NEW YORK (AP) — Meat producer Tyson Foods Inc. posted an 89 percent jump in third-quarter net income, helped by higher beef and pork prices and a chicken business that's recovering.
The company has been working through an industrywide downturn brought on by a combination of higher production costs and slumping demand as shoppers cut back on trips out to eat.
The Springdale, Ark.-based company said its prepared foods unit struggled in the quarter because of rising ingredient costs but still made money.
The company reported net income of $248 million or 65 cents per share in the quarter ending July 3, up from $131 million, or 35 cents per share last year.
Revenue rose 11.6 percent to $7.44 billion.
Analysts expected earnings of 58 cents per share on revenue of $7.26 billion, according to Thomson Reuters.
CEO Donnie Smith said Tyson was able to pay down about $400 million in debt because of the cash it received in the quarter.
The total amount of product the company sold in the quarter rose 1.2 percent, rising in every category except beef, where the figure fell 5.1 percent. Chicken volume rose 8.1 percent and revenue rose 4.5 percent to $2.53 billion, or one-third of revenue, even though prices slipped 3.2 percent. Pork prices jumped 31.6 percent, while beef prices rose 19.5 percent, helping revenue gain in both categories. Prepared foods prices rose 10 percent and revenue gained slightly ahead of that, even as volume rose just 1.4 percent.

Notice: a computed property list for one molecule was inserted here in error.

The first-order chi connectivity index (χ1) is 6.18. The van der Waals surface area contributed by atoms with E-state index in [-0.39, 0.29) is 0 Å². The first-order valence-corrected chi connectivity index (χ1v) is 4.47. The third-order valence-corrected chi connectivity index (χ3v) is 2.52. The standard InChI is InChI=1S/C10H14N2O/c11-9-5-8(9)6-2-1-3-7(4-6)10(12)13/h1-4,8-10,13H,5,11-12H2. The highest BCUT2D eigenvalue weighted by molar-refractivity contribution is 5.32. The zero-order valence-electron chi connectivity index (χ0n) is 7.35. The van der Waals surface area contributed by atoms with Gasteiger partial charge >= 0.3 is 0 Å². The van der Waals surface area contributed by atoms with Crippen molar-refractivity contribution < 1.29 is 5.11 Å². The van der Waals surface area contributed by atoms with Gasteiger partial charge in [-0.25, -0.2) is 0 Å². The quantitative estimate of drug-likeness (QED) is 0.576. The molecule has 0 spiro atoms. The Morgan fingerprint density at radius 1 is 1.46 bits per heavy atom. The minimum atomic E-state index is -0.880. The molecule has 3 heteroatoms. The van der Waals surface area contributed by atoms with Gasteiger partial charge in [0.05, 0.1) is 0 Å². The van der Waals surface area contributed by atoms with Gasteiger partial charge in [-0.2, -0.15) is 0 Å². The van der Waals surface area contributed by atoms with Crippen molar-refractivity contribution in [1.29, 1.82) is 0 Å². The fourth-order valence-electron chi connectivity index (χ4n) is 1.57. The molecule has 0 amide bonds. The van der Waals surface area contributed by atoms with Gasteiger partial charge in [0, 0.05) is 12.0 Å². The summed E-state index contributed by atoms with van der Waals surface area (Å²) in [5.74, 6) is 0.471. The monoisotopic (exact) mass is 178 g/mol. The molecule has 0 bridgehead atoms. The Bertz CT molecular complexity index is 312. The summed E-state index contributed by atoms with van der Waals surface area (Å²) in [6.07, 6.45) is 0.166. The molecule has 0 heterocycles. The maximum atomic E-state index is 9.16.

Meat producers have been cutting production to recover from the downturn because less product means higher prices. But Tyson said it expects beef, chicken, pork and turkey production to rise in 2011 from this year. It also expects exports to improve in 2011.
Tyson said its grain costs could go higher in fiscal 2011, but it will look at improving operations to keep costs down.
The company also said its raw materials costs for prepared foods are likely to go up next year, although it is moving to shorter-term contracts so it can change prices to reflect higher costs. But for now there is still a lag time for price increases, Tyson said, "which makes it more difficult to absorb the rapidly rising raw materials costs" the company experienced in the third quarter.